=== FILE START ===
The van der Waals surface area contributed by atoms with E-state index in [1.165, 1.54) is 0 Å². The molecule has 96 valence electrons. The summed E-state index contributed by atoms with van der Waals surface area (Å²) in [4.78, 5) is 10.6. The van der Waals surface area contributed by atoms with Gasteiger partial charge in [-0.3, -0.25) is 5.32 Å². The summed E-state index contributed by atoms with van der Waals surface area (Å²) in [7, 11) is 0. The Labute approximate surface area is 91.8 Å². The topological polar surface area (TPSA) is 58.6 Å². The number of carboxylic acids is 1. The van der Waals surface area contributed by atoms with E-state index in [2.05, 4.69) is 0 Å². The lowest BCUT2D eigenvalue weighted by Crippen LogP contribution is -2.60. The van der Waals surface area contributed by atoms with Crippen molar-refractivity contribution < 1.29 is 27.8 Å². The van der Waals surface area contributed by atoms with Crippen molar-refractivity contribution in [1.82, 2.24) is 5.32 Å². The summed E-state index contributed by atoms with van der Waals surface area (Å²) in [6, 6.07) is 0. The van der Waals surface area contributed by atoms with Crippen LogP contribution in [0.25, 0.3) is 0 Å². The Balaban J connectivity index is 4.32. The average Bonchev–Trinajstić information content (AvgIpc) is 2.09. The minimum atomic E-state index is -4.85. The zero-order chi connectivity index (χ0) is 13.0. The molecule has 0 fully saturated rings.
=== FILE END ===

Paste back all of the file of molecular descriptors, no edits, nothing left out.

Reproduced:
The van der Waals surface area contributed by atoms with E-state index in [1.165, 1.54) is 0 Å². The molecule has 96 valence electrons. The summed E-state index contributed by atoms with van der Waals surface area (Å²) in [4.78, 5) is 10.6. The van der Waals surface area contributed by atoms with Gasteiger partial charge in [-0.3, -0.25) is 5.32 Å². The summed E-state index contributed by atoms with van der Waals surface area (Å²) in [7, 11) is 0. The Labute approximate surface area is 91.8 Å². The topological polar surface area (TPSA) is 58.6 Å². The number of carboxylic acids is 1. The van der Waals surface area contributed by atoms with E-state index in [2.05, 4.69) is 0 Å². The lowest BCUT2D eigenvalue weighted by Crippen LogP contribution is -2.60. The van der Waals surface area contributed by atoms with Crippen molar-refractivity contribution < 1.29 is 27.8 Å². The van der Waals surface area contributed by atoms with Crippen molar-refractivity contribution in [1.82, 2.24) is 5.32 Å². The summed E-state index contributed by atoms with van der Waals surface area (Å²) in [6, 6.07) is 0. The van der Waals surface area contributed by atoms with Crippen LogP contribution in [0.25, 0.3) is 0 Å². The Balaban J connectivity index is 4.32. The average Bonchev–Trinajstić information content (AvgIpc) is 2.09. The minimum atomic E-state index is -4.85. The zero-order chi connectivity index (χ0) is 13.0. The molecule has 0 fully saturated rings.